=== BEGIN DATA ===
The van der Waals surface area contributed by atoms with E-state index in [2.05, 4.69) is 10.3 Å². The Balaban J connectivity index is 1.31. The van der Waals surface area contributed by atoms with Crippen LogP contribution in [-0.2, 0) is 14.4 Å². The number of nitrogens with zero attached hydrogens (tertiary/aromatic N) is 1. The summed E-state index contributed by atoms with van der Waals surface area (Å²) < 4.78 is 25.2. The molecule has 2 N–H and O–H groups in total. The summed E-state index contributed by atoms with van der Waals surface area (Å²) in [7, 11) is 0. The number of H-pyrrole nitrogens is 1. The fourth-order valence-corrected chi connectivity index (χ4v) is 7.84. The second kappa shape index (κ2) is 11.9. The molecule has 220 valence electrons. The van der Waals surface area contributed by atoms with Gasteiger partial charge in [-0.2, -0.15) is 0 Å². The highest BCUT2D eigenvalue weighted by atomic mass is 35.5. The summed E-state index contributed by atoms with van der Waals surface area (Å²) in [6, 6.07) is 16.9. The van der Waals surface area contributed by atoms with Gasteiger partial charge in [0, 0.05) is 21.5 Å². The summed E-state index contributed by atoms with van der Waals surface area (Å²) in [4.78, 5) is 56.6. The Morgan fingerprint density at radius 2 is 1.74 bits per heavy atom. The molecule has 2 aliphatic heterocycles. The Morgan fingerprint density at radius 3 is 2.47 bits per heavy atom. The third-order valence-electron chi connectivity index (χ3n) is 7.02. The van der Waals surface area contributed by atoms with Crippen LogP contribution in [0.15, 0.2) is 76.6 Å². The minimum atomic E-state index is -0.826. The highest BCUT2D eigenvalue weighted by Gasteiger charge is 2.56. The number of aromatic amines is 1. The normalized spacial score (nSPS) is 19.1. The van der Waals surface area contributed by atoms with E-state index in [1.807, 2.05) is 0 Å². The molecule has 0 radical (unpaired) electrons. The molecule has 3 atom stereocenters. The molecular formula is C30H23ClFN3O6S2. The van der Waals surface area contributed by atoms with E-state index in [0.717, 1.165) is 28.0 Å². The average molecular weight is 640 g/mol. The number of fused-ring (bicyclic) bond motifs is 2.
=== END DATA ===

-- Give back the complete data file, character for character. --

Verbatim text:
The van der Waals surface area contributed by atoms with E-state index in [2.05, 4.69) is 10.3 Å². The Balaban J connectivity index is 1.31. The van der Waals surface area contributed by atoms with Crippen LogP contribution in [-0.2, 0) is 14.4 Å². The number of nitrogens with zero attached hydrogens (tertiary/aromatic N) is 1. The summed E-state index contributed by atoms with van der Waals surface area (Å²) < 4.78 is 25.2. The molecule has 2 N–H and O–H groups in total. The summed E-state index contributed by atoms with van der Waals surface area (Å²) in [7, 11) is 0. The number of H-pyrrole nitrogens is 1. The fourth-order valence-corrected chi connectivity index (χ4v) is 7.84. The second kappa shape index (κ2) is 11.9. The molecule has 220 valence electrons. The van der Waals surface area contributed by atoms with Gasteiger partial charge in [-0.2, -0.15) is 0 Å². The highest BCUT2D eigenvalue weighted by atomic mass is 35.5. The summed E-state index contributed by atoms with van der Waals surface area (Å²) in [6, 6.07) is 16.9. The van der Waals surface area contributed by atoms with Gasteiger partial charge in [0, 0.05) is 21.5 Å². The summed E-state index contributed by atoms with van der Waals surface area (Å²) in [4.78, 5) is 56.6. The Morgan fingerprint density at radius 2 is 1.74 bits per heavy atom. The molecule has 2 aliphatic heterocycles. The Morgan fingerprint density at radius 3 is 2.47 bits per heavy atom. The third-order valence-electron chi connectivity index (χ3n) is 7.02. The van der Waals surface area contributed by atoms with Crippen LogP contribution in [0.15, 0.2) is 76.6 Å². The minimum atomic E-state index is -0.826. The highest BCUT2D eigenvalue weighted by Gasteiger charge is 2.56. The number of aromatic amines is 1. The normalized spacial score (nSPS) is 19.1. The van der Waals surface area contributed by atoms with E-state index in [1.807, 2.05) is 0 Å². The molecule has 0 radical (unpaired) electrons. The molecule has 3 atom stereocenters. The molecular formula is C30H23ClFN3O6S2. The van der Waals surface area contributed by atoms with E-state index in [0.717, 1.165) is 28.0 Å². The average molecular weight is 640 g/mol. The number of fused-ring (bicyclic) bond motifs is 2.